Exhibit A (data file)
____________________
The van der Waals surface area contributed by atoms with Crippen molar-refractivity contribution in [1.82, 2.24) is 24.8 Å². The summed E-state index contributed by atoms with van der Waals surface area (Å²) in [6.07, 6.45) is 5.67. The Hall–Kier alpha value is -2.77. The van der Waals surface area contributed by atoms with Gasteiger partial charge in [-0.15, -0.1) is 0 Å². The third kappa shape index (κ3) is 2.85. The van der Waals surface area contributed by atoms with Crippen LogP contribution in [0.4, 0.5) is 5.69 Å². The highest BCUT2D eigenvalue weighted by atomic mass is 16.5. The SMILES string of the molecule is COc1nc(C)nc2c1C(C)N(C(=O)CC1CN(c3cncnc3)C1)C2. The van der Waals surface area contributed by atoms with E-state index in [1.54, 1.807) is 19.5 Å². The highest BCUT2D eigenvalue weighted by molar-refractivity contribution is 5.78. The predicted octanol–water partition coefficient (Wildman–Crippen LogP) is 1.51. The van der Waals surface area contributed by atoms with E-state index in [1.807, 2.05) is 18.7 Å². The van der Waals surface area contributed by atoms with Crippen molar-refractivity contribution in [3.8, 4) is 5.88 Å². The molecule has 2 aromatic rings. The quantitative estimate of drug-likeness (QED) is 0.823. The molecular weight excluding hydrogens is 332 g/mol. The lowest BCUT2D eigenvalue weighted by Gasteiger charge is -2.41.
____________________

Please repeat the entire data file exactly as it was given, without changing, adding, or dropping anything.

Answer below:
The van der Waals surface area contributed by atoms with Crippen molar-refractivity contribution in [1.82, 2.24) is 24.8 Å². The summed E-state index contributed by atoms with van der Waals surface area (Å²) in [6.07, 6.45) is 5.67. The Hall–Kier alpha value is -2.77. The van der Waals surface area contributed by atoms with Gasteiger partial charge in [-0.15, -0.1) is 0 Å². The third kappa shape index (κ3) is 2.85. The van der Waals surface area contributed by atoms with Crippen LogP contribution in [0.4, 0.5) is 5.69 Å². The highest BCUT2D eigenvalue weighted by atomic mass is 16.5. The SMILES string of the molecule is COc1nc(C)nc2c1C(C)N(C(=O)CC1CN(c3cncnc3)C1)C2. The van der Waals surface area contributed by atoms with E-state index in [1.54, 1.807) is 19.5 Å². The highest BCUT2D eigenvalue weighted by molar-refractivity contribution is 5.78. The predicted octanol–water partition coefficient (Wildman–Crippen LogP) is 1.51. The van der Waals surface area contributed by atoms with E-state index in [1.807, 2.05) is 18.7 Å². The van der Waals surface area contributed by atoms with Crippen molar-refractivity contribution in [3.8, 4) is 5.88 Å². The molecule has 2 aromatic rings. The quantitative estimate of drug-likeness (QED) is 0.823. The molecular weight excluding hydrogens is 332 g/mol. The lowest BCUT2D eigenvalue weighted by Gasteiger charge is -2.41.